Horner syndrome affects one side of the face, causing the eyelid to droop, the pupil to become small (constricted), and sweating to decrease. The cause is disruption of the nerve fibers that connect the brain to the eye.
Horner syndrome can develop in people of any age.
Some of the nerve fibers that connect the eyes and brain take a circuitous route. From the brain, they go down the spinal cord. They exit the spinal cord in the chest, then go back up the neck beside the carotid artery, through the skull, and into the eye. If these nerve fibers are disrupted anywhere along their pathway, Horner syndrome results.
Horner syndrome may occur on its own or be caused by another disorder. For example, it can be caused by disorders of the head, brain, neck, or spinal cord, such as lung cancer, other tumors, swollen lymph glands in the neck (cervical adenopathy), dissection of the aorta or carotid artery (a tear in the lining of the artery's wall), a thoracic aortic aneurysm (a bulge in the aorta's wall), and injuries. Horner syndrome may be present at birth (congenital).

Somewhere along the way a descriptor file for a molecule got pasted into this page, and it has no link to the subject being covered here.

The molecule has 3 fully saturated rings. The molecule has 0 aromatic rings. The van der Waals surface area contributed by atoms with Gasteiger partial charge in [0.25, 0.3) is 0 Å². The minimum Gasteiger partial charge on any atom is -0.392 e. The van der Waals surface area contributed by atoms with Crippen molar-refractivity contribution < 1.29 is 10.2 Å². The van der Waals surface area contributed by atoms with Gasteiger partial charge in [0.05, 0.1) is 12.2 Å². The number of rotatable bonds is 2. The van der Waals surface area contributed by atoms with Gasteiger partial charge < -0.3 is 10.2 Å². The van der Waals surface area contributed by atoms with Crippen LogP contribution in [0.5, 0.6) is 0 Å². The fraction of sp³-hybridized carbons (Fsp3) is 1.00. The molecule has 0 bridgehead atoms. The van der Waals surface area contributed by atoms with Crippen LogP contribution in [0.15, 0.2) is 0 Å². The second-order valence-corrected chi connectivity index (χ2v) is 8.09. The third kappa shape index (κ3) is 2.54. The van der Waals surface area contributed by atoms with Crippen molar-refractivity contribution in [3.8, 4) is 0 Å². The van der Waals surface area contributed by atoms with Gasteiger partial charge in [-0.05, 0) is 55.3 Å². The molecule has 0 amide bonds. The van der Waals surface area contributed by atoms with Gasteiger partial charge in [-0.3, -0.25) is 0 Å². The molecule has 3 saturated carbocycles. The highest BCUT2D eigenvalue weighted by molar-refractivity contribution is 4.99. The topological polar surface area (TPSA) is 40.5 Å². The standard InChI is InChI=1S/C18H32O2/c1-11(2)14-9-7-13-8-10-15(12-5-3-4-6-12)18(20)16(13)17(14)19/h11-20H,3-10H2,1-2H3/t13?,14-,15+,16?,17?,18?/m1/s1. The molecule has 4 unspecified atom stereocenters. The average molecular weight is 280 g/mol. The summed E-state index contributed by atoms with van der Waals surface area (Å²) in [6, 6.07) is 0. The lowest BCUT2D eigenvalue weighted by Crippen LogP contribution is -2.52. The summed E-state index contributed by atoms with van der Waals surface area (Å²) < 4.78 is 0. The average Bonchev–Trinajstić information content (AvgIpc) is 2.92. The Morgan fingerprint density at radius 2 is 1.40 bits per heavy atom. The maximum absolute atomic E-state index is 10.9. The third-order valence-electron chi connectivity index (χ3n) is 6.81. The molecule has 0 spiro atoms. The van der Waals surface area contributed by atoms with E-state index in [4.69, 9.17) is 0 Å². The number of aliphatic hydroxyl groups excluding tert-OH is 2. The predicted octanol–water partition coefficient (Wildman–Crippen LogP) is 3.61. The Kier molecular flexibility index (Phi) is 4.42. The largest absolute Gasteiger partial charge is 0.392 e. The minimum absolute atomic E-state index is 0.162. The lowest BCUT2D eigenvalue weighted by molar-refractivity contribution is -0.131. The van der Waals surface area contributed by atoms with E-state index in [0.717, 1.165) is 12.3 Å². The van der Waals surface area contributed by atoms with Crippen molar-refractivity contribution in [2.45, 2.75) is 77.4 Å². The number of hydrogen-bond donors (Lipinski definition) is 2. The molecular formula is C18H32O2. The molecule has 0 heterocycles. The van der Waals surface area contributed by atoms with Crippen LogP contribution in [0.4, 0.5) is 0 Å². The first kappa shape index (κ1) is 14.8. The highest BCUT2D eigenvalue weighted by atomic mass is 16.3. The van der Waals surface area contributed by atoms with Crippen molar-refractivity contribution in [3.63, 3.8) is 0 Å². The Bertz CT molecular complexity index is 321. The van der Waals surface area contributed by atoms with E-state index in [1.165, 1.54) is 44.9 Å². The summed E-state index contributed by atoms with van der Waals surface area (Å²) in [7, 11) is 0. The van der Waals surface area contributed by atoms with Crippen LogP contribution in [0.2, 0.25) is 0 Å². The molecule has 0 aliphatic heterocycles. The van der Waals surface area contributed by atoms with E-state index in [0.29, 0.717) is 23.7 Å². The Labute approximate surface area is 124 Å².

Horner syndrome affects the eye on the same side as the disrupted nerve fibers. Symptoms include a drooping upper eyelid (ptosis) and a constricted pupil (miosis). The affected side of the face may sweat less than normal or not at all, and rarely, it appears flushed. In the congenital form, the iris of the affected eye remains blue-gray as it is at birth.
The disorder is suspected based on symptoms. To confirm the diagnosis and determine where the problem is, doctors do a two-part test. First, they apply eye drops that contain small amounts of cocaine or another drug (apraclonidine) to both eyes. How the pupils react indicates whether Horner syndrome is likely. If it is likely, doctors do another test 48 hours later. They apply hydroxyamphetamine drops to both eyes. How the pupils react to this drug indicates the general location of the problem.
Magnetic resonance imaging (MRI) or computed tomography (CT) of the brain, spinal cord, chest, or neck is often needed to look for tumors and other serious disorders.
The cause, if identified, is treated. However, there is no specific treatment for Horner syndrome. Often, no treatment is necessary because typically, the eyelid only droops very slightly.
Last full review/revision July 2013 by Phillip Low, MD